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Here's something I found online, just thought I would share it with you guys since I found it kinda interesting.

DRESSING UP: Teen Tests The Power of Looks
By Megan Walker, National Correspondent


8:07 a.m. Wednesday, At home: I'm getting up early this morning to go to the mall with my friend, Nicki. I'm working on a story about how people react to the way a person dresses.

Nicki is helping me get ready for my day of adventure. She's going to dress like she always does, in a T-shirt and jeans. Today I'm going to dress as a depressing-looking, Gothic freak.

I'm looking to see what reactions I get from shoppers and managers. The outfit I chose is mainly black with a silvery waste wrap tied under my black handbag. I'm going to line my eyes with very black mascara, silver shadow and very black heavy mascara. I've got on black lip liner with deep red in the middle. I drew a design around my left eye because I saw a girl with it once and thought it was unique.

Our first stop is the McDonald's in town, where I work. Some of the people I work with wanted to see how my final make-up came out.

9:15 a.m., At McDonald's: I walk in with my new look. "Wow, Megan you look so different. It looks great," says Mandy M, 16.

Josh, who's been labeled a freak at school, says, "You look amazing. You look like you just walked out of the Palladium (a local club) on the night of a 'Kittie' show. Totally hot, dude," Josh says.

"That's not hot," says Chris, a straight-A jock on the Varsity football team. "She looks deranged and unnatural."

10:00 a.m., At The Mall: Nicki and I walk into Abercrombie and Fitch. Normally, I would buy my comfortable guy's jeans there. We browse. Three or four crew members approach me and ask if I need help. I feel crowded. I never get this much attention when I'm just wearing my jeans.

I approach the manager, pull out a normal, everyday picture of me and explain that I'm doing field work for a story about teens and the way they dress. I ask her if she would answer a few questions. She gladly agrees.

Q. "When you first saw me walk in, what did you think of me?"
A. (haha) "I thought security may come in handy today. I was wondering why you would shop here."
Q. "Was it your idea for all the crew members to ask if I needed help?"
A. "Yes, it was. I apologize for that now. I didn't realize. I wanted people around you at all times."
Q. "Why?"
A. "I'm a new manager, so they're expecting me to screw up sometime soon because of all the pressure of having so much responsibility. I figured I'd keep you under close watch to help save my butt."
Q. "If you don't mind me asking. How old are you?"
A. "I don't mind at all. I'm 22. I should be more open-minded for my age."

Friday, 8 p.m., A local prep school: The kids of a local private school are having a back-to-school dance. I'm going with Ashley, a junior who works with me at McDonald's. I'm dressing freaky.

Ashley lets her friends in on the scam. They're really cool about it and don't look
at how I'm dressed the whole night. They just look at my personality.

"I probably wouldn't have talked to you if Ash didn't tell me what you were doing," admits Jason, 17.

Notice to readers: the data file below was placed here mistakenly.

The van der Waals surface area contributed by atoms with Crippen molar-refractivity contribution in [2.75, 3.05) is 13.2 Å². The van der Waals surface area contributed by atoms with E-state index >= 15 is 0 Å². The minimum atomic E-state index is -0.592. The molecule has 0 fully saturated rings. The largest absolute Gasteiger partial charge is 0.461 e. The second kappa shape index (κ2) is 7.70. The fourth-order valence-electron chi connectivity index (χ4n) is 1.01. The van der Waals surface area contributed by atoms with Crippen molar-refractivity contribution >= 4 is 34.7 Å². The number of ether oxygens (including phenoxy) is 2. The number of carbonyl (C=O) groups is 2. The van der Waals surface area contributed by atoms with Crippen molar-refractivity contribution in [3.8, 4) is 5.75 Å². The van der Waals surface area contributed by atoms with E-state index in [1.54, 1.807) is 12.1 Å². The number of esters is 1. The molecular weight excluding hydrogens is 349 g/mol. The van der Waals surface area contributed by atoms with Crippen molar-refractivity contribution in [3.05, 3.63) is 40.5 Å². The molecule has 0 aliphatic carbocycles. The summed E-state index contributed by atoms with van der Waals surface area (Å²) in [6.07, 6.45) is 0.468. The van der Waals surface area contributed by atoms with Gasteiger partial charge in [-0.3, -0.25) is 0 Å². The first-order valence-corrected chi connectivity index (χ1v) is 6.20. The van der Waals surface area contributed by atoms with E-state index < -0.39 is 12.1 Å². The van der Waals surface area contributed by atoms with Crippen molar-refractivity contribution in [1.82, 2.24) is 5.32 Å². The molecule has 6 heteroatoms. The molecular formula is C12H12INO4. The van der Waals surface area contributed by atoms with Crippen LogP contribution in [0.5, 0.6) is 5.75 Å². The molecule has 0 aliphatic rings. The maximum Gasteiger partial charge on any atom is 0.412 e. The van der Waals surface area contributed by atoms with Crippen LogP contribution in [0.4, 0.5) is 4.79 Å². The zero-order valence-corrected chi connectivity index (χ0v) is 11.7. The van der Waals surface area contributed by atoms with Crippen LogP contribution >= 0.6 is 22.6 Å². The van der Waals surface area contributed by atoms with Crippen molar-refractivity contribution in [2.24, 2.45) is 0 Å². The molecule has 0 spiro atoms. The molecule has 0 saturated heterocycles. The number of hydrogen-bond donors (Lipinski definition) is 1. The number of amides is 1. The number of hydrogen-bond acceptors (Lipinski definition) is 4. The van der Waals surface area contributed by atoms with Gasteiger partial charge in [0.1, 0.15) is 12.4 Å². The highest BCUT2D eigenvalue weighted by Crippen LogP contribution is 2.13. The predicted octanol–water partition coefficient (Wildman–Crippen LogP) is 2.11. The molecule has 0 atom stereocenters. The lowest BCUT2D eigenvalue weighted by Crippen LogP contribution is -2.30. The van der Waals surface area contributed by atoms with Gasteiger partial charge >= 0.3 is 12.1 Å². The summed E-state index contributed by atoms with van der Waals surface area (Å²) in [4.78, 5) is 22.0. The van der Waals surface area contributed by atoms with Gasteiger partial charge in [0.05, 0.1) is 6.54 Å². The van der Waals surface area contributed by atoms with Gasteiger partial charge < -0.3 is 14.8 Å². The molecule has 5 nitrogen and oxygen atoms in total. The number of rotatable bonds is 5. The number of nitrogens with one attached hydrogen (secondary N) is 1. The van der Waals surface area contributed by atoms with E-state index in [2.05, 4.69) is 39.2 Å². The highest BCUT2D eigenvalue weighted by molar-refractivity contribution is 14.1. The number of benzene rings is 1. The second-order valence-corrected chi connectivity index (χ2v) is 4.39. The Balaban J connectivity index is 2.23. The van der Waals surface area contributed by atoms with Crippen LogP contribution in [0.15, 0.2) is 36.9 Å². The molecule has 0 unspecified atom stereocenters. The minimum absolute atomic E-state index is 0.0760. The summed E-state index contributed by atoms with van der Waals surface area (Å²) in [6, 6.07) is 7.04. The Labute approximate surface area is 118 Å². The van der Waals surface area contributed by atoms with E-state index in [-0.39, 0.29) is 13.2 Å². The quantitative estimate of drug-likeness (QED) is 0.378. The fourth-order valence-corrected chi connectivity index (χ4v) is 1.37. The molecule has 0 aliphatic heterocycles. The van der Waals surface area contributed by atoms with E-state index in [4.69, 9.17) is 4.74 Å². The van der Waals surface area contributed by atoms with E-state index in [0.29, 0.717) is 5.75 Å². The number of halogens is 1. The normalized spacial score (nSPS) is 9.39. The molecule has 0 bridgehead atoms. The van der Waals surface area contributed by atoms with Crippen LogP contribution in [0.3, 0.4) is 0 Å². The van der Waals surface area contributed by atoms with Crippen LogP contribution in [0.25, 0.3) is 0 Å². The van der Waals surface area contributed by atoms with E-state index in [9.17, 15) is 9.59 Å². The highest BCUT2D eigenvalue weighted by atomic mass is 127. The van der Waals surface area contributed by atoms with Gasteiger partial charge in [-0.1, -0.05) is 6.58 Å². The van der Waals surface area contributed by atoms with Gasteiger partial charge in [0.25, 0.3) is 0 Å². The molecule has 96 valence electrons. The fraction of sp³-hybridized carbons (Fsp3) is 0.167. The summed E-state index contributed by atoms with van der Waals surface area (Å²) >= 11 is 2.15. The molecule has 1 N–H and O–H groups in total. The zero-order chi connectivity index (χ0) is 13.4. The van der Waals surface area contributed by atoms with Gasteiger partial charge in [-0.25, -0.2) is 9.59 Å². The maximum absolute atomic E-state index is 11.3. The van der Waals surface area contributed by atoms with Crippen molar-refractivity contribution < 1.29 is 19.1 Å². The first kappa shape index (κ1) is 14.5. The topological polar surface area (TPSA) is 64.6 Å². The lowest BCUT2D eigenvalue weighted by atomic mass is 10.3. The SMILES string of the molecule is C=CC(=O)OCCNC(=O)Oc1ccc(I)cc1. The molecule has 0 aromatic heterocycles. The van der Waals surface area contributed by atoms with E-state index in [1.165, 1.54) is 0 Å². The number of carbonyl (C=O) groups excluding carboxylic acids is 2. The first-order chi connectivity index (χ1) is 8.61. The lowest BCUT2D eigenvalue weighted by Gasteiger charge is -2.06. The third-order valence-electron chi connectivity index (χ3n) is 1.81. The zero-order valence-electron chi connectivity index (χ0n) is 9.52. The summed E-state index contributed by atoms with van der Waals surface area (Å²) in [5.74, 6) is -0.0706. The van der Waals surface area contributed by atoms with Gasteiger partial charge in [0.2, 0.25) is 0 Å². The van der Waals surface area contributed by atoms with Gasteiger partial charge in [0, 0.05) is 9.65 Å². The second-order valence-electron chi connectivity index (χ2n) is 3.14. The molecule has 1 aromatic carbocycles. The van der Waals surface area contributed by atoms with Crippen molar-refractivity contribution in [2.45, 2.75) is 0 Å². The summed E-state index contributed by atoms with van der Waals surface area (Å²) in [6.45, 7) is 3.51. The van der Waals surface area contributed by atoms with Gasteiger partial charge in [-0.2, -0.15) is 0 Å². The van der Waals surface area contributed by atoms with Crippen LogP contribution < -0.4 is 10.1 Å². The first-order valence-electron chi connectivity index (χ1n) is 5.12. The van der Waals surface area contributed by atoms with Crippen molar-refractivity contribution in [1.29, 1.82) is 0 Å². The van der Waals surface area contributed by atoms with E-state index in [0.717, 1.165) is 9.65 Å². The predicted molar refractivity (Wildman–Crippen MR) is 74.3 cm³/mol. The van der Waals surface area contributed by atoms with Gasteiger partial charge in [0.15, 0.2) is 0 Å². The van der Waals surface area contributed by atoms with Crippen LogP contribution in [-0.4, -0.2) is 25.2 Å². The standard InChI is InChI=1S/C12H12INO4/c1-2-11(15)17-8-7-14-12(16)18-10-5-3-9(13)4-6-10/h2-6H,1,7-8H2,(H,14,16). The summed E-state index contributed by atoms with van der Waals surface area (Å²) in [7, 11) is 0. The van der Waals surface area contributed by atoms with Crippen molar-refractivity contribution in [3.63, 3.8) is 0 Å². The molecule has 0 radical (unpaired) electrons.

Then I start dancing with Jordan, a popular senior varsity lacrosse player. People are really staring at us, especially the girls who do everything they can to be with that guy all year long. A 'freak' meets him and within minutes they hit it off.

It's funny to watch those girls furious with the fact that Jordan went beyond looks and was with me for me. Ash tells me later that they started dressing in comfortable fitted T's and jeans to get Jordan's attention at school. I wasn't looking for the jealousy reaction, but I got it.

GOING PREPPY

My next experiment is dressing as a 'prep' at a local concert. All the bands in the county get together at the Palladium every two weeks and have a battle of the bands. My band was going on fourth that night.

Saturday, 7:30 p.m., My house: When my drummer and bassist get to my house, they're all decked out in their leather and chains for the show. I'm wearing a sweater and black dress pants.

"Meg, what's the deal with your clothes?" says Tommy, the bassist. "Where's your usual leather pants, black baby tee and chain linked wallet?" He can't stop laughing. "You turnin' prep on us, Tuff?"

I tell them what I'm doing. I'm only going to wear the sweater off stage. I'll change to my regular garb for our show.

8 p.m.: At the club. The security guard busts out laughing. He's used to seeing me on stage being a typical rock female singer, working the crowd. "Do you plan to rock the crowd with that getup? C'mon you look like my sister, the geeky soccer player that can't live a day out of khakis and sweaters," Jimmy laughs.

I explain that I'm ditching the sweater for the show, but he still laughs at me.

I wasn't really comfortable and won't wear it again. So my night with the band left me with only criticism. They really didn't like the prep look at the concert. I guess it
did look a little funny. I mean a sweater at a rock concert?

The NEXT DAY: I go to the mall in my prep clothes. Back at Abercrombie and Fitch, no one bothers me or asks if I need help. At Gadzooks, Lauralee, one of the girls I go to school with, is working and she asks, "What's up with the prep?"

In the mall halls, people walk by and smile. They look so pleasant and comfortable with me walking near them, unlike when I was dressed in all black and wore a lot of make-up.

Just goes to show. What you wear makes a difference. But should it? And are we missing out on meeting some great people, just because they dress different than us? Something to think about.



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"If you live the way you love, you'll love the way you live."

"If you set your mind on doing it, you can do it!"





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